Veteran IHSAA, Big Ten and NFL Official Mark Baltz Talks Love of the Game
Photographer / Robby Berry
You never know how dreams will be born. In the case of Mark Baltz, it happened in his high school physical education class.
“Our athletic director, Dick England, would throw me a whistle in gym class and tell me to ref the games while he read the paper,” says Baltz, who grew up in Lancaster, Ohio.
England noticed his student had a knack for officiating, so towards the end of Baltz’s senior year, England encouraged him to take an officiating class to get licensed.
In 1966 Baltz received his officiating license and started refereeing high school football and basketball games soon thereafter. After college he took a corporate sales job with a glassware manufacturer. Though he was transferred around and later changed jobs, refereeing remained consistent in his life. When he moved from Ohio to Indiana in 1971, however, it was a bit of an adjustment from a sports perspective.
“Crossing the state line where football is king to come to a state where basketball is king was different as night and day,” Baltz says. “Indiana had this history and traditions, huge crowds and everything that goes along with it. I mean, 15 of the 16 largest gymnasiums in the world are in Indiana. I had to prove myself all over again.”
And that he did. When Baltz lived in Fort Wayne, he joined a local association and started networking with referees. After a couple of years he became well-established, working varsity ball. In 1973 he put together a small high school crew. Then in 1980 he relocated to Noblesville with his wife Nicki and their two sons, Brett and Brandon.
He got on with a small college football crew. At the time he was also on a scouting list, trying to work his way up to the collegiate level. That went on for several years until he got on the scouting list for the Big Ten and was finally hired in 1984 by the Big Ten for football, where he worked for five years.
“Big Ten college football was so enjoyable,” Baltz says. “There’s nothing better than a Big Ten stadium on a Saturday afternoon.”
In 1986 the NFL started to scout Baltz. They hired him in 1989 and that’s where he stayed for 25 years. He notes that the big difference between Big Ten and NFL games are the massive crowds that accompany Big Ten games. The other difference was his consistent seven-person crew with the NFL. They did everything together from August through January including eating out and worshipping on Sundays.
“Those of us that went to church prayed that all the tough calls would be in front of those who didn’t go to church,” Baltz says with a chuckle. “That amazingly improved our church attendance as the season progressed.”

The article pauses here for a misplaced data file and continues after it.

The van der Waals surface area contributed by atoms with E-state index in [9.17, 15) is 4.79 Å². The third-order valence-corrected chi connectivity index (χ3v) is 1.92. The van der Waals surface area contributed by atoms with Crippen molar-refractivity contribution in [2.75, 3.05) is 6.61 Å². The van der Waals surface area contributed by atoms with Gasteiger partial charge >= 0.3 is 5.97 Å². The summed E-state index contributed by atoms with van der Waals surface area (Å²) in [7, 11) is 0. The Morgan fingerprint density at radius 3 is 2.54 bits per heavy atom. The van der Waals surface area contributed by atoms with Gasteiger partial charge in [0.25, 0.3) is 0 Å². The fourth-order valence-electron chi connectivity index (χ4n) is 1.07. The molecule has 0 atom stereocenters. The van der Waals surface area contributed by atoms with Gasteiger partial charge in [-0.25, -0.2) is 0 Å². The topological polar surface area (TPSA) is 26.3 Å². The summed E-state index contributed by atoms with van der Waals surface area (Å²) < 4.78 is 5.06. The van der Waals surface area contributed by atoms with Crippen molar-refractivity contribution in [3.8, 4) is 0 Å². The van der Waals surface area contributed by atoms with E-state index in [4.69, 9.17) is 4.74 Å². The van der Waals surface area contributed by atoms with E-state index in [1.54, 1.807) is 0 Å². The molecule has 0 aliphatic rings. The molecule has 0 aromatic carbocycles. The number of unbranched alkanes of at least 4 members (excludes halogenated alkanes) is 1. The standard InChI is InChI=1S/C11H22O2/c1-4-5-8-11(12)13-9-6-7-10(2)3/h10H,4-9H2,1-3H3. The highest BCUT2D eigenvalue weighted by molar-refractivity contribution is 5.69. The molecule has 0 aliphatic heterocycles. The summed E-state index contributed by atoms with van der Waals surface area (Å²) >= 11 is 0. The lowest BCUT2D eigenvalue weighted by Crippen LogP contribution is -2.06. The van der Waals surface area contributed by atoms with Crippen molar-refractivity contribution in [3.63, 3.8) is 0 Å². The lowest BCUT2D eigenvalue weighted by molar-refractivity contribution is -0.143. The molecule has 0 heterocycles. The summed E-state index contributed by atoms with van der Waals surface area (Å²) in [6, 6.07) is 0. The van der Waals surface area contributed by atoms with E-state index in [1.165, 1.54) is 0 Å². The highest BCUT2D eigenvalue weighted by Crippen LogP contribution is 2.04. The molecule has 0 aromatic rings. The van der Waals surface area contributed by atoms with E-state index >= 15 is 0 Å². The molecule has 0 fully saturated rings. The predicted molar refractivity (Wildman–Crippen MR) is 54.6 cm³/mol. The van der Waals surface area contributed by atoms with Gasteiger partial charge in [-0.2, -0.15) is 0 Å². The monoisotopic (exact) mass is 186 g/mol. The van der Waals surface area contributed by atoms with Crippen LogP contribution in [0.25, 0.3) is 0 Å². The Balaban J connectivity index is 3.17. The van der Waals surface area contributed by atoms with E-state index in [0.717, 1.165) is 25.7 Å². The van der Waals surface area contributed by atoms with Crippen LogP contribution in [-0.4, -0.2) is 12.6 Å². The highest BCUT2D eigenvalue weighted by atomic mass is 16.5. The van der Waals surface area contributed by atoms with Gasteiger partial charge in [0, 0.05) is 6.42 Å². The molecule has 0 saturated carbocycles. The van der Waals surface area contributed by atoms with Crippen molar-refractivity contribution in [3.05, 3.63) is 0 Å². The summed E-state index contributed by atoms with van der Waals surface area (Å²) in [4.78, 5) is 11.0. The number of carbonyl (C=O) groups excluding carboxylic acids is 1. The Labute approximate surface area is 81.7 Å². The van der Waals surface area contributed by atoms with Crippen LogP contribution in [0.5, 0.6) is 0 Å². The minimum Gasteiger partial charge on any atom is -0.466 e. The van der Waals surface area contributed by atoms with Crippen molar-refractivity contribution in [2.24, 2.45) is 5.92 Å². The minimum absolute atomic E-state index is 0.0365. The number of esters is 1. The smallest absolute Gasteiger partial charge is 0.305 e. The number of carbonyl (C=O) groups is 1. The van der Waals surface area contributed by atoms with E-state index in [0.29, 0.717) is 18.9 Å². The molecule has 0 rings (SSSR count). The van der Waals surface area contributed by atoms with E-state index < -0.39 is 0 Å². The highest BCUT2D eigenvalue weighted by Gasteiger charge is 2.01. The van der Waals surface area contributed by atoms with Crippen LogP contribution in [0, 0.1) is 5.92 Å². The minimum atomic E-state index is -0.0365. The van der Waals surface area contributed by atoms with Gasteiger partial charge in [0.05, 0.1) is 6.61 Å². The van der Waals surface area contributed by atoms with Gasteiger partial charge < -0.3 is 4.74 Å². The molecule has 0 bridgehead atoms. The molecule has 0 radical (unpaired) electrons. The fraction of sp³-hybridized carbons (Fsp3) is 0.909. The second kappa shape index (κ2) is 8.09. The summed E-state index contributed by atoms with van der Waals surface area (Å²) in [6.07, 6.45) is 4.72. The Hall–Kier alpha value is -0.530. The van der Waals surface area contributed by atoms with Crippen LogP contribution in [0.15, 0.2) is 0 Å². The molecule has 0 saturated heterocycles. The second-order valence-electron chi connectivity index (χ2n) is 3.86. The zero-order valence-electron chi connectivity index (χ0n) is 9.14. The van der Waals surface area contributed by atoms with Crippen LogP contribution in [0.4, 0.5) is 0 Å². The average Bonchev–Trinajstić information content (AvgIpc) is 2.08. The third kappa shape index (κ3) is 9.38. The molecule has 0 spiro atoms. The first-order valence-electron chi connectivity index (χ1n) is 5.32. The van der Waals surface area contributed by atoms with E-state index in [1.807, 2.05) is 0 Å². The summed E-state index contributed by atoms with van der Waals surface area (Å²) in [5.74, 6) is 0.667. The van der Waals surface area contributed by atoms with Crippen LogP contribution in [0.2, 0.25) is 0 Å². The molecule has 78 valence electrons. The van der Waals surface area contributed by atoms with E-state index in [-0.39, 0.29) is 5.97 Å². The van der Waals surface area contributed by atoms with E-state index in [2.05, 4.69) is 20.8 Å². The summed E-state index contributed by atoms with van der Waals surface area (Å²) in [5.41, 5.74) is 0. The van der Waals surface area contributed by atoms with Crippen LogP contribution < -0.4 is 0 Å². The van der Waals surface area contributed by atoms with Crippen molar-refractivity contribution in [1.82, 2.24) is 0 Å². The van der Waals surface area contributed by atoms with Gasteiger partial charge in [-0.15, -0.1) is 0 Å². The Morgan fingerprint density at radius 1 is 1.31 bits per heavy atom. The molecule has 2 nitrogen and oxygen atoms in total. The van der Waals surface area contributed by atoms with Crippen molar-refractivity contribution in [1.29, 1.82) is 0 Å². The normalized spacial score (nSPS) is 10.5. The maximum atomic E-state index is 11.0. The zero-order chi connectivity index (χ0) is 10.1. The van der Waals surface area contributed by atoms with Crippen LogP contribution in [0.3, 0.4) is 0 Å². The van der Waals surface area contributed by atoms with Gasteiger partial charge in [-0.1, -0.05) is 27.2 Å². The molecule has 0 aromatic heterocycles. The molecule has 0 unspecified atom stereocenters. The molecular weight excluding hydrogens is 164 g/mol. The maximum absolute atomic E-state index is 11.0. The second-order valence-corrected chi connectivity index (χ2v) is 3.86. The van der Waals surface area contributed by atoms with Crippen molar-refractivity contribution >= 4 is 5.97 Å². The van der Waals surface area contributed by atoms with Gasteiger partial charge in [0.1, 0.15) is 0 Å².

In 1992 Baltz moved to Zionsville.
Baltz, who estimates that throughout his career he has officiated between 4,500 and 5,000 games, was elected president of the Indiana Basketball Hall of Fame in 2021.
“To be selected to oversee that operation is neat because that place is for the enshrinement of players and coaches who have excelled in high school basketball,” Baltz says. “It’s not about referees.”
This month he’ll be awarded the Indiana Pacers Silver Medal award, which honors an individual’s contribution to Indiana high school basketball. In addition, later this year he’ll be inducted into the NFL Officials Hall of Fame. Though the accolades are nice, Baltz feels blessed to have had so many wonderful experiences during his officiating career.
“I got to referee for some of the greatest people who ever played or coached basketball in the state of Indiana,” he says.
After 47 years of officiating, he’s witnessed great players, great coaches and great camaraderie. Many have gone on to do bigger and better things such as Brad Stevens, a Zionsville native who coached at Butler before going on to the Boston Celtics where he’s now the team’s general manager.
“I reffed his games here at Zionsville High School,” says Baltz, who also recalls the tragic story of John Stewart, a 7’4”, talented athlete who played for Lawrence North and had plans to play at the University of Kentucky. In 1999, during the regional championship game against Bloomington South, Stewart suffered a fatal heart attack. Baltz was reffing that game.
“That sticks with me,” Baltz says. “There we were in a gym of 6,000 to 8,000 screaming kids. It was Hoosier hysteria at its best and then John collapses. I don’t ever want to experience a catastrophe like that again.”
People have often asked Baltz what he said to the captains prior to games. Besides insisting on displaying good sportsmanship, he would say, “I’ll make one promise to you. You don’t miss any shots and I won’t miss any calls.”
During his career, Baltz enjoyed officiating both football and basketball.
“They’re both physically demanding, though more so with basketball where you may sprint up and down the floor 20 or 30 times before there’s a stoppage of play,” Baltz says. “In football you run a play for seven seconds and then you get a rest for 35 seconds.”
Since retiring from officiating eight years ago, Baltz has been the announcer of the Polo Club in Boone County. He’s also staying busy working with Kyle Armstrong to develop curriculum materials that will train new young officials, because currently there’s a shortage of officials across the country. The curriculum was recently approved by the Indiana Department of Education, so next year sports officiating will be taught as an elective in Indiana schools.
“We hope this will get more people involved in officiating,” Baltz says. “We want them to learn the right way. We also want them to get involved for the right reasons – not for the money or to stroke their ego.”
What Makes a Good Referee?
- Good eyesight
- Sharp concentration
- Good judgment
- A thick skin
- Sound physical condition
- Respect for the game
- Good rapport with the players